By Lottie Clark, Decant Curator
Being involved in the Museum Decant doesn’t always mean packing boxes! We also have to stay connected to what the sector is up to and keep abreast of new trends and changes to practice and policy. Through this we can find out what other institutions are doing to combat certain issues. We can also tell people what we’re up to here in Plymouth – and hopefully inspire them to take those ideas back to their places of work.
So, on St. Patrick’s Day I got an excruciatingly early train and headed to the British Museum for the Museums Association’s ‘Off The Shelf’ event.
The aim of the day was to look at how different institutions deal with the challenges of efficient museum storage. It doesn’t sound like the most thrilling subject – but during our decant we’ll be moving 1.5 million objects to offsite storage and back so that’s a lot of storage to consider!
Emma Chaplin was our Chair – a self-confessed storage nerd whose opening statement included: “There is nothing that makes my heart sing like walking into a gleaming, well organised store.” Who can argue with that?!
Suffice to say, there are some incredible things happening underneath (and outside of) our UK Museums when it comes to storage. For instance, the British Museum’s World Conservation and Exhibition Centre was a development that took seven years with a total cost of £135million. Aside from the eye-watering figures involved one of the key features is that 70% of the Centre is below ground – avoiding the need to encroach on the Museum’s Grade I listed buildings. The project also saw the installation of a 42 ton truck lift – the largest in Europe – and electronic racking. A lot to get excited about!
Although many museums will never have the funding to undertake a project like this, it can still be inspirational. Tony Spence, Head of Collection Services, spoke about how the starting point – identifying the need – was the same as it would be for any other cultural institution. For the British Museum this store was needed urgently to re-home elements of their world cultures collections. The truck lift – flashy though it may seem – was actually a pivotal part of the store design as it increases the amount of the collection the British Museum can now loan out to other institutions. This includes large-scale items like their birchbark canoes – which as you can see from the image below require a hefty amount of space and people to move!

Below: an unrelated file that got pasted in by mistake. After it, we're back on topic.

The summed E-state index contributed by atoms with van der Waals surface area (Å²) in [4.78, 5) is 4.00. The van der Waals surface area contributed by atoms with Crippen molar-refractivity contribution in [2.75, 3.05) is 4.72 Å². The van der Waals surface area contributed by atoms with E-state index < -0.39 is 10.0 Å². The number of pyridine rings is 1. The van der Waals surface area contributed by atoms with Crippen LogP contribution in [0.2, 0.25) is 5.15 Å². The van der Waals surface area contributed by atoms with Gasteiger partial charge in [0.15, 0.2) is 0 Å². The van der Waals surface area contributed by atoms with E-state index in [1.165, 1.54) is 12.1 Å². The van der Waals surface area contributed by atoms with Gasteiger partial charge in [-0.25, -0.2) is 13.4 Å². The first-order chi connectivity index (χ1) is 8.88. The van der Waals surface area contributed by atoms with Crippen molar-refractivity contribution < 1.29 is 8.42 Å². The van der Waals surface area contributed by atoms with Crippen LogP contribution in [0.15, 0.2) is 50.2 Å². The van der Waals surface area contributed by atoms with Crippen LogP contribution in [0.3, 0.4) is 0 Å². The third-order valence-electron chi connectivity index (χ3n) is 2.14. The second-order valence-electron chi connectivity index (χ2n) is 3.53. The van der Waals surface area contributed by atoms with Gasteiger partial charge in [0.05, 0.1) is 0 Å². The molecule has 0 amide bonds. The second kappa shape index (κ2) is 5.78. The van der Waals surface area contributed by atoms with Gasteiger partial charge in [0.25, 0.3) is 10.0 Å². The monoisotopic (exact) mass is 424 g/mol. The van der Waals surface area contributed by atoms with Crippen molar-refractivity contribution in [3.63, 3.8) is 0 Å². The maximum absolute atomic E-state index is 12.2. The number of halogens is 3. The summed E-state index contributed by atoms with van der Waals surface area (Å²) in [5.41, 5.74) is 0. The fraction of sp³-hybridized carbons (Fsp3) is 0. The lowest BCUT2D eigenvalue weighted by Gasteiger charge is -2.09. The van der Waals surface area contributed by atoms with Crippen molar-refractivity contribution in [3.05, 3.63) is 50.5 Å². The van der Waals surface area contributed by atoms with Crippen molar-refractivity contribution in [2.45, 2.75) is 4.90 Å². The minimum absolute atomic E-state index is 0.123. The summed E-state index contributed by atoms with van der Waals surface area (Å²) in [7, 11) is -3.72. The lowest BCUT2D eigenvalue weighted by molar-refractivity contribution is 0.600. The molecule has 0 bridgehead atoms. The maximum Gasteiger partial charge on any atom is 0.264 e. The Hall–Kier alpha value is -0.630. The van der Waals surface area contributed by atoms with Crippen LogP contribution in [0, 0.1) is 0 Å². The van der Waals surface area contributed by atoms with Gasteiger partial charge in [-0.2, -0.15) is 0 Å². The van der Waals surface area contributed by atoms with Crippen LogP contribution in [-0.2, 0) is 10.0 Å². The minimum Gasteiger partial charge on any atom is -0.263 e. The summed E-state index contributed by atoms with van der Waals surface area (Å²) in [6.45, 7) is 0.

One of the biggest questions of the day was about access. Should stores be accessible to the public? What are the benefits and the risks involved in this? National Museums Scotland thought about these things when they were developing their offsite store. When identifying the need for their new storage facility the priority was to open up their collections for research – with the notable example of their 64,000 bird skins.
The bird skins had long been identified as highly unlikely to be on display, but are in continued use by members of the research community. Behind-the-scenes access can be just as crucial to some visitors as public events and exhibitions – who wants to rummage through unmarked drawers crammed with objects? Re-thinking your storage solutions can often help with this – so, National Museums Scotland recategorised their bird skins according to their DNA Taxonomic Category. This made it easier for researchers to find what they were looking for and resulted in a good sort out too!
These are the sort of things we are continually having to think about during the decant process here at the Museum. There are many more steps involved than just going ‘from A to B’. We need to ensure our collections are moved to rigorous high standards and with the utmost care. This includes having all our paperwork and digital documentation up to scratch as well.
The ‘Off The Shelf’ event was a great way to get inspired and talk to other museum professionals about what they’re doing to improve and develop their storage. I’m sure there’ll be more events like this for us to attend in the future.